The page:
Kristin L. Brill, MD, FACS is a breast surgeon and Director of the Janet Knowles Breast Cancer Center at MD Anderson Cancer Center at Cooper and Division Director of Breast Surgery at Cooper University Health Care.
She is a fellow of the American College of Surgeons and a member of the Society of Surgical Oncology, the American Society of Clinical Oncology, and the American College of Surgical Oncology Group. She was general surgery trained at New York Methodist Hospital, and fellowship trained in Breast Surgery at Columbia-Presbyterian Medical Center in New York. In addition, she has published breast cancer research in medical journals such as Annals of Plastic Surgery and Cancer; she has presented research at the American Society of Clinical Oncology, and lectures frequently in the region.
Dr. Brill is an Assistant Professor of Cooper Medical School at Rowan University, and adjunct faculty at MD Anderson Medical Center in Houston, Texas. She is directly involved in the education and mentoring of medical students, surgical residents, and fellows. She provides lectures and supports journal clubs, as well as closely interacts with student and residents in the clinic setting and the operating room. She assists in identifying research opportunities for students and residents.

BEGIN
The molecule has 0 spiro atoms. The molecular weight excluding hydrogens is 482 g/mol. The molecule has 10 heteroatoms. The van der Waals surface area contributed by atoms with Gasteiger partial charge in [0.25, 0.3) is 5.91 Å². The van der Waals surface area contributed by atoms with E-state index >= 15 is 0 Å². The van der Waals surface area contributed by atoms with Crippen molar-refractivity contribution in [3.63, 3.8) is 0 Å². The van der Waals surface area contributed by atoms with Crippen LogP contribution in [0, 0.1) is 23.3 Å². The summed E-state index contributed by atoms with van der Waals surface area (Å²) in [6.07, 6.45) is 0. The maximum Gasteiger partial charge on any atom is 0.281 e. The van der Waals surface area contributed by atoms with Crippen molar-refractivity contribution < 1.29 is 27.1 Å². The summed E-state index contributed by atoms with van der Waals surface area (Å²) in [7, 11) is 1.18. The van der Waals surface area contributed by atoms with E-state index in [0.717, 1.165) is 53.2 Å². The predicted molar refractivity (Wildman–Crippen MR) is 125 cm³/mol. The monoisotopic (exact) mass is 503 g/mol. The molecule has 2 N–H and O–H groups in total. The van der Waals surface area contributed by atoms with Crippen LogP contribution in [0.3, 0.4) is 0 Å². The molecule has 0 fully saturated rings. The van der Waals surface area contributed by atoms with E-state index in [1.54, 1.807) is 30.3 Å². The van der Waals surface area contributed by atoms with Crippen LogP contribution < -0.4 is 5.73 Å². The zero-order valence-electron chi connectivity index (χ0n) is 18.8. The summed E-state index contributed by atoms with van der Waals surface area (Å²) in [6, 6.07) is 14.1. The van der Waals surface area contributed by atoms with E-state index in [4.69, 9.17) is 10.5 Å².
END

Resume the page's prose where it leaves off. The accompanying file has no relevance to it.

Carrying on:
She serves on the OB-GYN curriculum committee and is a member of the IRB. She serves as PI and co-PI on several breast oncology and surgical trials.
My teaching philosophy expands upon the “see one, do one, teach one” idea. In the beginning stages of learning, the resident is best served by listening and observing. For example, I will explain a patient’s diagnostic workup or demonstrate a surgical technique. As the resident develops, he or she is expected to be able to answer theoretical questions and also demonstrate surgical skills under direct guidance. In the final stages of his or her formal surgical education, the resident will ask advanced theoretical questions and also be able to perform aspects of an operation independently. This is the stage in which the senior resident is able to teach junior residents and medical students.
My research philosophy is to first focus on an area of personal interest in which there are still unanswered questions. Then, a research question that can reasonably be expected to be answered in light of one’s resources should be developed. This is followed by a thorough literature review, development of the methodology, discussion of the project with mentors, and recruitment of a team that will assist in completing the project.